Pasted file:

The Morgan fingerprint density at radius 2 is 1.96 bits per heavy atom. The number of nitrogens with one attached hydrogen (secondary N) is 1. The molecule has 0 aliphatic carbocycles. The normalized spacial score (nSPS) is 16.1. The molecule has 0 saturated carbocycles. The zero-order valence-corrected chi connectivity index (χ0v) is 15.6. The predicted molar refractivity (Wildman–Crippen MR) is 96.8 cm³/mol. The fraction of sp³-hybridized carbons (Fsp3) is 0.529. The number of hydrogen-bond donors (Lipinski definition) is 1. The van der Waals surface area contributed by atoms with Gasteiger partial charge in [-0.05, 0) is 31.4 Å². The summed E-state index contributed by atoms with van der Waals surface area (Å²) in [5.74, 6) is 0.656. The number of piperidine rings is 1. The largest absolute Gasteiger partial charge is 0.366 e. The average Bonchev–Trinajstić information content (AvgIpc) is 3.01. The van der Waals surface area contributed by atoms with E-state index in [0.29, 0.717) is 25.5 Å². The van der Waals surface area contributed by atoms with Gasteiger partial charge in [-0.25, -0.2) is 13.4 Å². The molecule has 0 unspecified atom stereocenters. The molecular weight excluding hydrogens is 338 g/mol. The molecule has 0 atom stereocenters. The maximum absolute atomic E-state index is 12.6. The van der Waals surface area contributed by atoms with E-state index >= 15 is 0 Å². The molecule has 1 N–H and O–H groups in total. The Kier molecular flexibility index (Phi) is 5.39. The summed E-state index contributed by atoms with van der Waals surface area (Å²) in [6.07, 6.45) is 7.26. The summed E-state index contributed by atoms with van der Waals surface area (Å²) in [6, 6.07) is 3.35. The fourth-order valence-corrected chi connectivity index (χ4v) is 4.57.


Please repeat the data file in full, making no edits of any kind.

The Morgan fingerprint density at radius 2 is 1.96 bits per heavy atom. The number of nitrogens with one attached hydrogen (secondary N) is 1. The molecule has 0 aliphatic carbocycles. The normalized spacial score (nSPS) is 16.1. The molecule has 0 saturated carbocycles. The zero-order valence-corrected chi connectivity index (χ0v) is 15.6. The predicted molar refractivity (Wildman–Crippen MR) is 96.8 cm³/mol. The fraction of sp³-hybridized carbons (Fsp3) is 0.529. The number of hydrogen-bond donors (Lipinski definition) is 1. The van der Waals surface area contributed by atoms with Gasteiger partial charge in [-0.05, 0) is 31.4 Å². The summed E-state index contributed by atoms with van der Waals surface area (Å²) in [5.74, 6) is 0.656. The number of piperidine rings is 1. The largest absolute Gasteiger partial charge is 0.366 e. The average Bonchev–Trinajstić information content (AvgIpc) is 3.01. The van der Waals surface area contributed by atoms with E-state index in [0.29, 0.717) is 25.5 Å². The van der Waals surface area contributed by atoms with Gasteiger partial charge in [-0.25, -0.2) is 13.4 Å². The molecule has 0 unspecified atom stereocenters. The molecular weight excluding hydrogens is 338 g/mol. The molecule has 0 atom stereocenters. The maximum absolute atomic E-state index is 12.6. The van der Waals surface area contributed by atoms with E-state index >= 15 is 0 Å². The molecule has 1 N–H and O–H groups in total. The Kier molecular flexibility index (Phi) is 5.39. The summed E-state index contributed by atoms with van der Waals surface area (Å²) in [6.07, 6.45) is 7.26. The summed E-state index contributed by atoms with van der Waals surface area (Å²) in [6, 6.07) is 3.35. The fourth-order valence-corrected chi connectivity index (χ4v) is 4.57.